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FDA authorizes first e-cigarette, cites benefit for smokers

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FDA authorizes first e-cigarette, cites benefit for smokers

For the first time, the Food and Drug Administration on Tuesday authorized an electronic cigarette, saying the vaping device from R.J. Reynolds can help smokers cut back on conventional cigarettes.

E-cigarettes have been sold in the U.S. for more than a decade with minimal government oversight or research. Facing a court deadline, the FDA has been conducting a sweeping review of vaping products to determine which ones should be allowed to remain on the market.

The agency said in September it had rejected applications for more than a million e-cigarettes and related products, mainly due to their potential appeal to underage teens. But regulators delayed making decisions on most of the major vaping companies, including market leader Juul, which is still pending.

Tuesday’s decision only applies to Vuse’s Solo e-cigarette and its tobacco-flavored nicotine cartridges. The agency said data from the company showed the e-cigarette helped smokers significantly reduce their exposure to the harmful chemicals in traditional cigarettes.

While the products can now be legally sold in the U.S., the FDA stressed they are neither safe nor “FDA approved,” and that people who don’t smoke shouldn’t use them.

Launched in 2013, Vuse Solo is a rechargeable metallic device that’s shaped like a traditional cigarette. The FDA said it rejected 10 other requests from the company for other flavored products. The agency is still reviewing the company’s request to sell a menthol-flavored nicotine formula.

“Today’s authorizations are an important step toward ensuring all new tobacco products undergo the FDA’s robust, scientific premarket evaluation,” said Mitch Zeller, director of the FDA’s tobacco center, in a statement.

“The manufacturer’s data demonstrates its tobacco-flavored products could benefit addicted adult smokers who switch to these products – either completely or with a significant reduction in cigarette consumption.”

E-cigarettes first appeared in the U.S. around 2007 with the promise of providing smokers with a less harmful alternative to smoking traditional tobacco cigarettes. The devices heat a nicotine solution into a vapor that’s inhaled.

But there has been little rigorous study of whether e-cigarettes truly help smokers quit. And efforts by the FDA to begin vetting vaping products and their claims were repeatedly slowed by industry lobbying and competing political interests.

In recent years, the vaping market grew to include hundreds of companies selling an array of devices and nicotine solutions in various flavors and strengths. But the vast majority of the market is controlled by a few companies including Juul Labs, which is partially owned by Altria, and Vuse.

Vuse is the No. 2 vaping brand in the U.S. behind Juul, accounting for about a third of all retail sales. Its parent company R.J. Reynolds sells Newport, Camel and other leading cigarettes.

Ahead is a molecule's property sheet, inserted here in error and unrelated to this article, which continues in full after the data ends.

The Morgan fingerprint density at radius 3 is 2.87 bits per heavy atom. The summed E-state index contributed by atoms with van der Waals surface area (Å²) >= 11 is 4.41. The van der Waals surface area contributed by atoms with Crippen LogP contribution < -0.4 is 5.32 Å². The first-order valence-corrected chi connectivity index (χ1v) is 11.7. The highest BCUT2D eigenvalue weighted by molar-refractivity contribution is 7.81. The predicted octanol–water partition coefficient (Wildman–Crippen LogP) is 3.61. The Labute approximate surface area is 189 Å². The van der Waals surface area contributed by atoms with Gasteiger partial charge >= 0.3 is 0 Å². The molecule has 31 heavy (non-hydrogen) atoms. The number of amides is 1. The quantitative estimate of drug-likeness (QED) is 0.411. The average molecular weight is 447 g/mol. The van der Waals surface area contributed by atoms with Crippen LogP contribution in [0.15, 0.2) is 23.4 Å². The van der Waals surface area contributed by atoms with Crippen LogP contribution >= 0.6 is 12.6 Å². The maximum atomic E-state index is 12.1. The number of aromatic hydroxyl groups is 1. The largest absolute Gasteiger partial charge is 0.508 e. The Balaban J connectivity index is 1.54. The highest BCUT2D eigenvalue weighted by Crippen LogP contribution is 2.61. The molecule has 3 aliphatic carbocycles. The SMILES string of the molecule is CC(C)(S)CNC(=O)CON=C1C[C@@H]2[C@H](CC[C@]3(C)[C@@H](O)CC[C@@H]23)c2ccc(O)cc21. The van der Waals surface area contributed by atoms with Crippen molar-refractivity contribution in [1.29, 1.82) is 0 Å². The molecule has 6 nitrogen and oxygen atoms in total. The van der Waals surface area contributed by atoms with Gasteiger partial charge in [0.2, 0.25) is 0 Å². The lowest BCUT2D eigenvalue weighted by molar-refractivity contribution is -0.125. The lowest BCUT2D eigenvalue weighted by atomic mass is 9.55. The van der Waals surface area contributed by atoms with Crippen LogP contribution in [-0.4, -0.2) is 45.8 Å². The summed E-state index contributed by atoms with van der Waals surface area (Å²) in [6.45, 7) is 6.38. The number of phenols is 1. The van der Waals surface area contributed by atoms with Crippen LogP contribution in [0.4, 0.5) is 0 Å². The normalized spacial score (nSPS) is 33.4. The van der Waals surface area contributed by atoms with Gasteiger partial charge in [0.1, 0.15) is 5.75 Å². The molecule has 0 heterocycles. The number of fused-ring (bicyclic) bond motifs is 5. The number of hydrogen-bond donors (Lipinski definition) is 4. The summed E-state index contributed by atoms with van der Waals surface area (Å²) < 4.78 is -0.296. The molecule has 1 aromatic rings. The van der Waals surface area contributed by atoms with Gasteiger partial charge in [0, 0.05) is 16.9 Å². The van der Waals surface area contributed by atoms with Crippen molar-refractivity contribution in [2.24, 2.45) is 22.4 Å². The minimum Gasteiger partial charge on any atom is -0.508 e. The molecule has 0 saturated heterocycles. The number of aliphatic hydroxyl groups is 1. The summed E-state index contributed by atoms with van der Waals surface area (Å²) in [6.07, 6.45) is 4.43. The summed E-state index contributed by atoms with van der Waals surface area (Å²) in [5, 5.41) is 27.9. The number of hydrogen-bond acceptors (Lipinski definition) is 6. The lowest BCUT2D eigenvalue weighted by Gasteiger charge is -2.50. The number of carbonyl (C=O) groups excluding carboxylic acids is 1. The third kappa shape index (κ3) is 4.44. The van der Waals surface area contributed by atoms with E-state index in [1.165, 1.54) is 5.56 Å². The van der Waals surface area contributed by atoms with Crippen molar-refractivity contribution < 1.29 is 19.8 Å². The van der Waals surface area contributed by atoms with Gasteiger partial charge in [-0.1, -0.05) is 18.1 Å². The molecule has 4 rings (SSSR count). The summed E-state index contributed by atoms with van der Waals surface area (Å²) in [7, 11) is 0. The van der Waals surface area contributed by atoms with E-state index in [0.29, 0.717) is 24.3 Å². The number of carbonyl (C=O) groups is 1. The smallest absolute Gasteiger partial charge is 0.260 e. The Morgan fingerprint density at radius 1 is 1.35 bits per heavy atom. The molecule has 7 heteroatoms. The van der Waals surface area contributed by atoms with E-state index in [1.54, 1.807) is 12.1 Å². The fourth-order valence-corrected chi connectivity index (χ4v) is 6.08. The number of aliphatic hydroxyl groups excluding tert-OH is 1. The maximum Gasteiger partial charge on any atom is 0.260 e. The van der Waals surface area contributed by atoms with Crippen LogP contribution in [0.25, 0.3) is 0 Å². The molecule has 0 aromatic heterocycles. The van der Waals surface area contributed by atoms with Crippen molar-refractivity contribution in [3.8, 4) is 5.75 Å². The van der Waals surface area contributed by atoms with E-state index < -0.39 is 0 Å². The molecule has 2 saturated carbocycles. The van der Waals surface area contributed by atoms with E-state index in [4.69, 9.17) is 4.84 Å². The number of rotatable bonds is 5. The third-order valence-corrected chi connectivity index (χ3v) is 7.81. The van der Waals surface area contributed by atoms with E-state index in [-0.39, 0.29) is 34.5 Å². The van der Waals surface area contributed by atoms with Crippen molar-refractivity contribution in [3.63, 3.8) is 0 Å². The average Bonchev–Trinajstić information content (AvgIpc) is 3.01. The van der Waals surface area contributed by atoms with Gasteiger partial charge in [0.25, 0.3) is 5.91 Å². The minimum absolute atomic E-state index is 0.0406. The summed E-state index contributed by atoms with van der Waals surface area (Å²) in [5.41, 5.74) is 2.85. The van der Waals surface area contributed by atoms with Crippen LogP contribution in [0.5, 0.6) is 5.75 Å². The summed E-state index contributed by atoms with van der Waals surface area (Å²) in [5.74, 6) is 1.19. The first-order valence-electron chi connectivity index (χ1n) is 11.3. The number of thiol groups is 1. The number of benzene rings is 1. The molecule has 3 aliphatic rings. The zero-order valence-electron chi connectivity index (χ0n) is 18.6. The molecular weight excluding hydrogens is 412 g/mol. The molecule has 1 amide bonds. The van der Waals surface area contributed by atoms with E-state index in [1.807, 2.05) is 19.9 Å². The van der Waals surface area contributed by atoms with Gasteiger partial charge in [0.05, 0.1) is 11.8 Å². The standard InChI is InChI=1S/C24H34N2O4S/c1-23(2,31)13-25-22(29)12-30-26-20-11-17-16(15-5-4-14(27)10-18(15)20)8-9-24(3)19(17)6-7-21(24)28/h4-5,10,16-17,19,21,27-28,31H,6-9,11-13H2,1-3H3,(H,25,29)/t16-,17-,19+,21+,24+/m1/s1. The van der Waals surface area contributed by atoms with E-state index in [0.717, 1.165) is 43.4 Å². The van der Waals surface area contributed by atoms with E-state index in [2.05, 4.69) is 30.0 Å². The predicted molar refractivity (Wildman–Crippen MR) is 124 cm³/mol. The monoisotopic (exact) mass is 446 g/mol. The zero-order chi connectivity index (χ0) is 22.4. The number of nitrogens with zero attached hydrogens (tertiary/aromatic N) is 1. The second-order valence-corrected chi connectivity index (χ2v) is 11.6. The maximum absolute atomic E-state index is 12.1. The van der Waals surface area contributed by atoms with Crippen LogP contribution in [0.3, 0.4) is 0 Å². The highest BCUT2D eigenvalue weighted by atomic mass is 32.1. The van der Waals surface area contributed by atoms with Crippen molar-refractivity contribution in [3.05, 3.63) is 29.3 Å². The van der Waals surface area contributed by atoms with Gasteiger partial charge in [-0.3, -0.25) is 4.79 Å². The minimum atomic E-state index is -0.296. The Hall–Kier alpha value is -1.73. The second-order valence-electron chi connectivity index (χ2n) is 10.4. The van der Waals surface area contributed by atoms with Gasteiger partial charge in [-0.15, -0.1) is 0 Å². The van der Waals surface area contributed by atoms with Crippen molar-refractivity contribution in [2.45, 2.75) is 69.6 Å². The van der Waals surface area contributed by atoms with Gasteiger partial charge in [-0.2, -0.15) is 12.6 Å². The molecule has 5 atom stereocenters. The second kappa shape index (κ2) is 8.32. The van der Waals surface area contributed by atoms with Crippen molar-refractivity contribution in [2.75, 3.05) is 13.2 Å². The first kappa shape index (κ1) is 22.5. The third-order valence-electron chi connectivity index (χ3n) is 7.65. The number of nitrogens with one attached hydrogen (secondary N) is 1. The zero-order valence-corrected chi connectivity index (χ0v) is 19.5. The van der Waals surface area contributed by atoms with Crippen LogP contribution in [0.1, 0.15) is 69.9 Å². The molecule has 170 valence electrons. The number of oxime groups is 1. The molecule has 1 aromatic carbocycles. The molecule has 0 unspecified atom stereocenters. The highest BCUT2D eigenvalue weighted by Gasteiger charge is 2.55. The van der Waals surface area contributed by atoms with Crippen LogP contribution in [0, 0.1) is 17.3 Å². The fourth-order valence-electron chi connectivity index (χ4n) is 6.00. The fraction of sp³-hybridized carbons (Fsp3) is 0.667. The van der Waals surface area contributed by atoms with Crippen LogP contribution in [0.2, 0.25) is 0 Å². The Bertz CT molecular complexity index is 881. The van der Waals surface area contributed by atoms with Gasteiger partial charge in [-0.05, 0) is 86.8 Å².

A company spokesperson said in a statement that the FDA decision confirms “that Vuse Solo products are appropriate for the protection of the public health, underscoring years of scientific study and research.”

The company said it is still awaiting an FDA decision on its more popular vaping device, Vuse Alto.

To stay on the market, companies must show that their products benefit public health. In practice, that means proving that adult smokers who use the products are likely to quit or reduce their smoking, while teens are unlikely to get hooked on them.

Kenneth Warner, a tobacco expert at the University of Michigan’s school of public health, said the news was a positive step for reducing the harms of smoking. But he lamented that only a vaping device backed by a Big Tobacco company was able to win the FDA’s endorsement.

“The demands the FDA places on companies filing these applications are so extraordinary difficult to meet that only those with huge resources and personnel — in terms of scientists, lawyers, researchers — are able to file successfully,” said Warner.

He said smaller companies and vape shops should have a separate path to get their products authorized.

The FDA declared underage vaping an “epidemic” in 2018 and has taken a series of measures aimed at the small cartridge-based devices that first sparked the problem, including limiting their flavors to tobacco and menthol. Separately, Congress raised the purchase age for all tobacco and vaping products to 21.

Survey data collected earlier this year showed Vuse was the second-most popular e-cigarette brand among high schoolers who vape, preferred by 10%. Juul was the fourth-most popular e-cigarette, cited by less than 6%.

FDA said it was aware of the data on Vuse’s popularity but decided to authorize its tobacco flavor “because these products are less appealing to youth and authorizing these products may be beneficial” for adult smokers.

The most popular brand among teens was a disposable e-cigarette called Puff Bar that comes in flavors like pink lemonade, strawberry and mango. Disposable e-cigarettes are not subject to the tight flavor restrictions of products like Juul.

Overall, the survey showed a drop of nearly 40% in the teen vaping rate as many kids were forced to learn from home during the pandemic. Still, federal officials cautioned about interpreting the results because they were collected online for the first time, instead of in classrooms.


WASHINGTON (AP)

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Amazon-sponsored artwork that ‘learns’ debuts at Smithsonian

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Amazon-sponsored artwork that 'learns' debuts at Smithsonian

The artificial intelligence at the heart of a new art exhibit, “me + you,” does not judge you necessarily, but it does analyze and interpret what you have to say.